Copyright Subject Matter in the United States
Copyright Law in the United States: Subject Matter
Under the 1976 act, copyright extends to all “works of authorship fixed in a tangible medium of expression.” This broad definition includes literary works of all kinds, including fiction, nonfiction, prose, and poetry. It also includes visual arts, such as a painting or sculpture; audiovisual works, such as a television program or motion picture; musical compositions; dramatic works, such as a theater production or works of choreography and pantomime; and sound recordings (recordings of music, speech, or other sounds). Even computer programs and works of architecture are within the scope of the statute. However, works prepared by federal government employees, such as court opinions, acts of Congress, and other government documents, are not protected by the copyright law. Anyone may reproduce these works without obtaining permission.” (1)
Copyright Approach by Publishers
Most publishers and editorials approach copyright ownership with respect to their publications in a manner customary in the publishing industry. They own the copyright in all of their newspapers, journals and newsletters as compilations, and they generally own the copyright in their other print products. With respect to the specific articles in their publications, with some
exceptions, they own all rights, title and interest in original materials created by their full-time journalists, designers, photographers and editors. For outside contributors, publishers generally obtain all rights, title and interest in the work or the exclusive “first-time publication” and non-exclusive republication rights with respect to publication in their print and electronic business information products. They may license the content of many of their information products to several third-party information aggregators on a non-exclusive basis for
republication and dissemination on electronic databases marketed by the licensees. These are multi-year licenses which are subject to renewal.
Copyright law in the U.S. is administered by the United States Copyright Office, which is part of the Library of Congress. The Office’s Web site is a good central source for U.S. Copyright information.
Registering a Copyright / Recording a Transfer: In the U.S., a person who creates an original work automatically gets a copyright in the work on creation. The author may then choose to register the copyright with the Library of Congress Copyright Office to establish a record of ownership. Basically this entails filing a form (online or on paper) and paying a fee. The Copyright Office posts the necessary information atwww.copyright.gov/eco/.
The Copyright Office posts information on how to record a transfer of copyright ownership.
Researching Registration Records: You can search for copyright registration records back to 1978 through the Copyright Office’s Public Copyright Catalog page. You can also use Lexis (COPYRIGHT;ALLCPY), which also searches legal documents sent to notify the Copyright Office of subsequent transfers of copyright ownership.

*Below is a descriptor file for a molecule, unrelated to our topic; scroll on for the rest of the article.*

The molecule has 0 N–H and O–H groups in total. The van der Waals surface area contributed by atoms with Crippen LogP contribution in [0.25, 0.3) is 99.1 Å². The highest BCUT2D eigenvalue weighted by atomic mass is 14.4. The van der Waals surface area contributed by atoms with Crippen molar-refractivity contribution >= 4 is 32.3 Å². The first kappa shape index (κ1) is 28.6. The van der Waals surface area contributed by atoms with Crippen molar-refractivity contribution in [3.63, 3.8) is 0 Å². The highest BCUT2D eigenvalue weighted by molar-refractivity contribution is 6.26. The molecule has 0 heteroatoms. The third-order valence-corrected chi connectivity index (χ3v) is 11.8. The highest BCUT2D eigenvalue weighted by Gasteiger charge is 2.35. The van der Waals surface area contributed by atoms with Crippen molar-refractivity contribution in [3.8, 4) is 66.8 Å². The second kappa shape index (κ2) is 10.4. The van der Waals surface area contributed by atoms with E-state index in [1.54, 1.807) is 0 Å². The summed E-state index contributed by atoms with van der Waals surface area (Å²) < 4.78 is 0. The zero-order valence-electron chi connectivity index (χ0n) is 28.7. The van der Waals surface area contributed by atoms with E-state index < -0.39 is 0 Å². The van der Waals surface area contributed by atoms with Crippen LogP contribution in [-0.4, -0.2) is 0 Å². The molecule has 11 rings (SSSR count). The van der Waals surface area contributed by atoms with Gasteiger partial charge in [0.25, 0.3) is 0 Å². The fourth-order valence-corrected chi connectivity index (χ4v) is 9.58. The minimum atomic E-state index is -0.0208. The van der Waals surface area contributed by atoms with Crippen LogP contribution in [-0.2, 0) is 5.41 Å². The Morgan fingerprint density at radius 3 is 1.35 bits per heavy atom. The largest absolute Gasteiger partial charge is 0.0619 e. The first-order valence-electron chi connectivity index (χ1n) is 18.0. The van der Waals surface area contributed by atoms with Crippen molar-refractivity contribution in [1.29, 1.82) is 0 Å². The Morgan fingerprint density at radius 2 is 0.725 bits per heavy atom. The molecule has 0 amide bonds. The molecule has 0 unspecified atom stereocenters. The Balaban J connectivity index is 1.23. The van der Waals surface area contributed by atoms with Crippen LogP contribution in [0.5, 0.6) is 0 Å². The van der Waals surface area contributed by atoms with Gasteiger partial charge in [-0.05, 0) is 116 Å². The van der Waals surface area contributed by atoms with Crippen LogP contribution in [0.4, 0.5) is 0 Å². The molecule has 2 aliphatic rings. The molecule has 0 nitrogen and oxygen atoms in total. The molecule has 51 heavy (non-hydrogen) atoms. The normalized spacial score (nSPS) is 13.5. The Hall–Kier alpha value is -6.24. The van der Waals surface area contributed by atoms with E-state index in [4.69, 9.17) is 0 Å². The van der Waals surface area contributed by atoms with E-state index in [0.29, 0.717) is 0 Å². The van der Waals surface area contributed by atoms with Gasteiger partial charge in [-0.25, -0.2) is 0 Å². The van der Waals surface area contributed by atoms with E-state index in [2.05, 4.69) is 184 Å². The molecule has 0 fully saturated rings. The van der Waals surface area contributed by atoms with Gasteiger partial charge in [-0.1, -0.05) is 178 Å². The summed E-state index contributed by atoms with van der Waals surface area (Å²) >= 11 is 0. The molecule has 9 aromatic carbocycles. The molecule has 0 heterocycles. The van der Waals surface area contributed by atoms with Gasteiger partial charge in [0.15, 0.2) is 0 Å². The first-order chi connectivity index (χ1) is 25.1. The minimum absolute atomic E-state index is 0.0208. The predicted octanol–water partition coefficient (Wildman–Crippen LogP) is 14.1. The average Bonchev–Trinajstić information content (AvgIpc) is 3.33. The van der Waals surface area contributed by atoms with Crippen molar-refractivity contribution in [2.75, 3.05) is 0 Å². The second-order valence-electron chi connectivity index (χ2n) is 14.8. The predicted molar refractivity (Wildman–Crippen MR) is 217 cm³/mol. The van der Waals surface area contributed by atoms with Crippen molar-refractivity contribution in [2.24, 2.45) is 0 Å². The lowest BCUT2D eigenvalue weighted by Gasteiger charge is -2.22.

For older copyrights, you can search or browse scans of the Catalog of Copyright Entries included in Google Books (1923-1977). Alternatively, you can manually search the Catalog in print if an edition is available in a local library (check Worldcat) or online from the Internet Archive. In print, the Catalog is an eight volume set, published quarterly. Each volume corresponds to one type of work (movies, maps, sound recordings, etc.). The records are arranged by title and author, so it helps to know the registration date and type of work.
You might also want to check OCLC’s Copyright Evidence Registry to see if someone has commented on the copyright status of a work.
A number of private firms do specialized copyright research, including manual searches at the Library of Congress covering registrations back to 1870. Two big research firms are Government Liaison Services (800-642-6564) and the copyright department at Thomson CompuMark (800-692-8833 or 800-356-8630).
You can search to see if a copyright has been assigned to a new owner using the same Public Copyright Catalog you use to look up registrations. The database goes back to 1978. To look for transfers before then, you have to look in the Assignment and Related Documents Index, which covers 1870-1977.
Laws and Regulations: The U.S. Copyright Law is published as Title 17 of the United States Code and the related regulations are published in Title 37 of the Code of Federal Regulations. The full text of Title 17 is posted on the Copyright Office’s Copyright Law page. The Compendium of U.S. Copyright Office Practices is the administrative manual of the Register of Copyrights concerning Title 17 of the United States Code and Chapter 37 of the Code of Federal Regulations. The current 3rd edition (2014) of the Compendium is available on the Copyright Office website.